Pennsylvania school districts starting to get state’s long-delayed funding
January 4, 2016 4:25 PM
Matt Rourke/Associated Press
The Wolf administration announced Monday how education money from the new partial state budget would be distributed, and school districts could begin receiving it as early as today.
By Karen Langley and Mary Niederberger / Pittsburgh Post-Gazette
HARRISBURG — The Wolf administration announced Monday how education money from the new partial state budget would be distributed, and school districts could begin receiving it as early as today.
School districts will receive, as a base, a sum equivalent to their first six months of funding from last year, said Jeffrey Sheridan, spokesman for Gov. Tom Wolf. The Democratic governor last week signed into law $23.39 billion worth of state spending, reducing through line-item vetoes the remainder of what had been a $30.26 billion Republican-crafted budget.
The Department of Education said that money from an increase in the main K-12 education line would be used to restore the Education Assistance Program, which provided money for tutoring; to help Chester-Upland School District in Delaware County comply with a financial recovery plan; and to assist the Wilkinsburg School District in the transition of high school students to Pittsburgh Public Schools.
Wilkinsburg superintendent Joseph Petrella and school board president Ed Donovan said they were both happy to hear about the allocation to help with the transition of the Wilkinsburg secondary students to Pittsburgh Westinghouse 6-12.
They said the money would be used, in part, to serve both groups of students by helping them and their families to acclimate to the change and to hire additional staff that will be needed to serve the larger student population at Westinghouse.
Starting this fall, Wilkinsburg plans to send its approximately 200 students in grades 7-12 to Westinghouse, according to a plan approved in the fall by both the Wilkinsburg and Pittsburgh school boards. They will join the 435 students currently attending Westinghouse.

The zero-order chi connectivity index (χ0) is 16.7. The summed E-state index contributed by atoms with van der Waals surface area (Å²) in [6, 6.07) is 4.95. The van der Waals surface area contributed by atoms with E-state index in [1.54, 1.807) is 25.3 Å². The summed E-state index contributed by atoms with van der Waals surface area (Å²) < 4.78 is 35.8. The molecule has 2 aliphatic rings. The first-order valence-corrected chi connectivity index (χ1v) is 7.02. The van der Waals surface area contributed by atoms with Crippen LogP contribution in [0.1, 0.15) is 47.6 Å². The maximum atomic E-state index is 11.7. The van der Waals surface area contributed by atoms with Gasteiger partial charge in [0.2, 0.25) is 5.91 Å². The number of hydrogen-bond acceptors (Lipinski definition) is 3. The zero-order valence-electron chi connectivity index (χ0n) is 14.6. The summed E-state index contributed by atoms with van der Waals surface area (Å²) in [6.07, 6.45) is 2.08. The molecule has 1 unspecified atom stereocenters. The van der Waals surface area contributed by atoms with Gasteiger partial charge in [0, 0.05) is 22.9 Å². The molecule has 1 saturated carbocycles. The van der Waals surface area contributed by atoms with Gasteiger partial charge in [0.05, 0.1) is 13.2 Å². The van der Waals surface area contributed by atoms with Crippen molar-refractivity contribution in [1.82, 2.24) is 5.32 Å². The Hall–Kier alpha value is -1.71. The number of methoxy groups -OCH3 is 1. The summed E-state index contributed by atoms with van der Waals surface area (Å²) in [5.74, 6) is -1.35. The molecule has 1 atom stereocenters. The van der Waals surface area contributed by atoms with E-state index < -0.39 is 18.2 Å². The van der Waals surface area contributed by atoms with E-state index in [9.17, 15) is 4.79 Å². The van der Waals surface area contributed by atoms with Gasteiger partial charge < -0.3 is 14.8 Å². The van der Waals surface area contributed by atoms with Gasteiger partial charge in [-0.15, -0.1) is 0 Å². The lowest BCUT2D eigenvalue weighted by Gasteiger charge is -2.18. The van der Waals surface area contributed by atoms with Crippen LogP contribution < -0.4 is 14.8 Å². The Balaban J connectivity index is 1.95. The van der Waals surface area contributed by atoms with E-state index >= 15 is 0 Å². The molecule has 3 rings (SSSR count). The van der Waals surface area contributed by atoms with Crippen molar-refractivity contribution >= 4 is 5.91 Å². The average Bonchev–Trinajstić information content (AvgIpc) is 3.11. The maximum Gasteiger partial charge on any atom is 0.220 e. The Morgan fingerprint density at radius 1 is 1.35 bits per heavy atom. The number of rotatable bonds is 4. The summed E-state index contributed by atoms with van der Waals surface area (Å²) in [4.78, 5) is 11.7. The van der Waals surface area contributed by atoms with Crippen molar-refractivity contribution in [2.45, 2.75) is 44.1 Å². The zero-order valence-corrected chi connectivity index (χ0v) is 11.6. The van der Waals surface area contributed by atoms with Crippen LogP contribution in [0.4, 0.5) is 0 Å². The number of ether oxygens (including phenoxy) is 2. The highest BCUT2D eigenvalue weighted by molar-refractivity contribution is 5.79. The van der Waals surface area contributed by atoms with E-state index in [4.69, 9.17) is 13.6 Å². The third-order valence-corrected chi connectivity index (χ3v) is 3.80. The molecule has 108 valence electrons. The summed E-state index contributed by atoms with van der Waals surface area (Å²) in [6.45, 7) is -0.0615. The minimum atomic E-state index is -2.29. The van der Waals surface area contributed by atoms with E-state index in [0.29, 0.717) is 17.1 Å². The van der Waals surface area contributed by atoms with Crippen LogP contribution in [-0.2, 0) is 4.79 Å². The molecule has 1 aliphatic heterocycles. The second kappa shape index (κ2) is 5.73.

“This is very good news,” Mr. Donovan said. “Without this funding from the state, it would have been extremely challenging for us to make this partnership work. It would have been a hardship not just for Wilkinsburg but for Pittsburgh as well.”
Mr. Donovan said the lack of a state budget, which had prevented funds from being released, had Wilkinsburg officials nervous because they had hoped to start their planning and activities for the transition soon but had no money to do so.
At the state Capitol, legislative Republicans took issue with how the Wolf administration plans to distribute the money.
“We’re still reviewing the numbers at this point,” said Jennifer Kocher, spokeswoman for Senate Majority Leader Jake Corman, R-Centre. “It doesn’t appear to adhere to anything that we had talked about in the framework, but this governor has certainly proven he wants to do things his own way.”
“He just chose to do it his own way,” said Steve Miskin, spokesman for House Republicans. “We’re still trying to determine exactly what type of formula he used to do it.”
Jay Himes, executive director of the Pennsylvania Association of School Business Officials, said he expects the formula ultimately will change.
The Pennsylvania Treasury said Monday that it had finished sending out 16,400 expedited payments, and that school districts, counties and human service organizations could begin to receive their portion of the nearly $3.3 billion in state funding as soon as today. Treasury said staff members worked over the holiday weekend to begin processing another 35,000 payment requests and that it expects that money will begin to become available at the end of the week.
Karen Langley: email@example.com or 717-787-2141 or on Twitter @karen_langley. Mary Niederberger: firstname.lastname@example.org or 412-263-1590 or on Twitter @MaryNied.
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